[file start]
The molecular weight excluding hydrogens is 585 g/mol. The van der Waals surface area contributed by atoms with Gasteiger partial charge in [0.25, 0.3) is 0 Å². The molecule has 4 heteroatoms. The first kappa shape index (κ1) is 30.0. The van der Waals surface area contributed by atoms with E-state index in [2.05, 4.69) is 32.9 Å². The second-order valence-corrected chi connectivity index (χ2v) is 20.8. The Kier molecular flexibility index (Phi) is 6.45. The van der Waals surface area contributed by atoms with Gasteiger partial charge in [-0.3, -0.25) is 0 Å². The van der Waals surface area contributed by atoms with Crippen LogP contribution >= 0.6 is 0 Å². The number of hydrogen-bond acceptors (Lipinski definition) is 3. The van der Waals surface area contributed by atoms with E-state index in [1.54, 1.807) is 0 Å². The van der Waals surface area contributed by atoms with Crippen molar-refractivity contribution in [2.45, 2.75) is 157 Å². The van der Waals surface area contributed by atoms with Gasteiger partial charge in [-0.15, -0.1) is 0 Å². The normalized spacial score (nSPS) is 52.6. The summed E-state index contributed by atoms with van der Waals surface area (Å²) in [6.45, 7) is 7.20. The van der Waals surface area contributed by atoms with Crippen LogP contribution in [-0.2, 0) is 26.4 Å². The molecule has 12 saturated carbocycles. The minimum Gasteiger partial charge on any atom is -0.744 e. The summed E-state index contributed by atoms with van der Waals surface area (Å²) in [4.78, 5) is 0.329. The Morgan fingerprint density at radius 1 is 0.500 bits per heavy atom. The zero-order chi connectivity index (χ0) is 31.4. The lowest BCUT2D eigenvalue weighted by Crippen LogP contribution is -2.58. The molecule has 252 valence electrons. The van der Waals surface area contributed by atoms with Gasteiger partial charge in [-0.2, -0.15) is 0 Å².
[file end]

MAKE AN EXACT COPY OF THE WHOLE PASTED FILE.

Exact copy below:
The molecular weight excluding hydrogens is 585 g/mol. The van der Waals surface area contributed by atoms with Gasteiger partial charge in [0.25, 0.3) is 0 Å². The molecule has 4 heteroatoms. The first kappa shape index (κ1) is 30.0. The van der Waals surface area contributed by atoms with E-state index in [2.05, 4.69) is 32.9 Å². The second-order valence-corrected chi connectivity index (χ2v) is 20.8. The Kier molecular flexibility index (Phi) is 6.45. The van der Waals surface area contributed by atoms with Gasteiger partial charge in [-0.3, -0.25) is 0 Å². The van der Waals surface area contributed by atoms with Crippen LogP contribution >= 0.6 is 0 Å². The number of hydrogen-bond acceptors (Lipinski definition) is 3. The van der Waals surface area contributed by atoms with E-state index in [1.54, 1.807) is 0 Å². The van der Waals surface area contributed by atoms with Crippen molar-refractivity contribution in [2.45, 2.75) is 157 Å². The van der Waals surface area contributed by atoms with Gasteiger partial charge in [-0.15, -0.1) is 0 Å². The normalized spacial score (nSPS) is 52.6. The summed E-state index contributed by atoms with van der Waals surface area (Å²) in [6.45, 7) is 7.20. The van der Waals surface area contributed by atoms with Crippen LogP contribution in [-0.2, 0) is 26.4 Å². The molecule has 12 saturated carbocycles. The minimum Gasteiger partial charge on any atom is -0.744 e. The summed E-state index contributed by atoms with van der Waals surface area (Å²) in [4.78, 5) is 0.329. The Morgan fingerprint density at radius 1 is 0.500 bits per heavy atom. The zero-order chi connectivity index (χ0) is 31.4. The lowest BCUT2D eigenvalue weighted by Crippen LogP contribution is -2.58. The molecule has 252 valence electrons. The van der Waals surface area contributed by atoms with Gasteiger partial charge in [-0.2, -0.15) is 0 Å².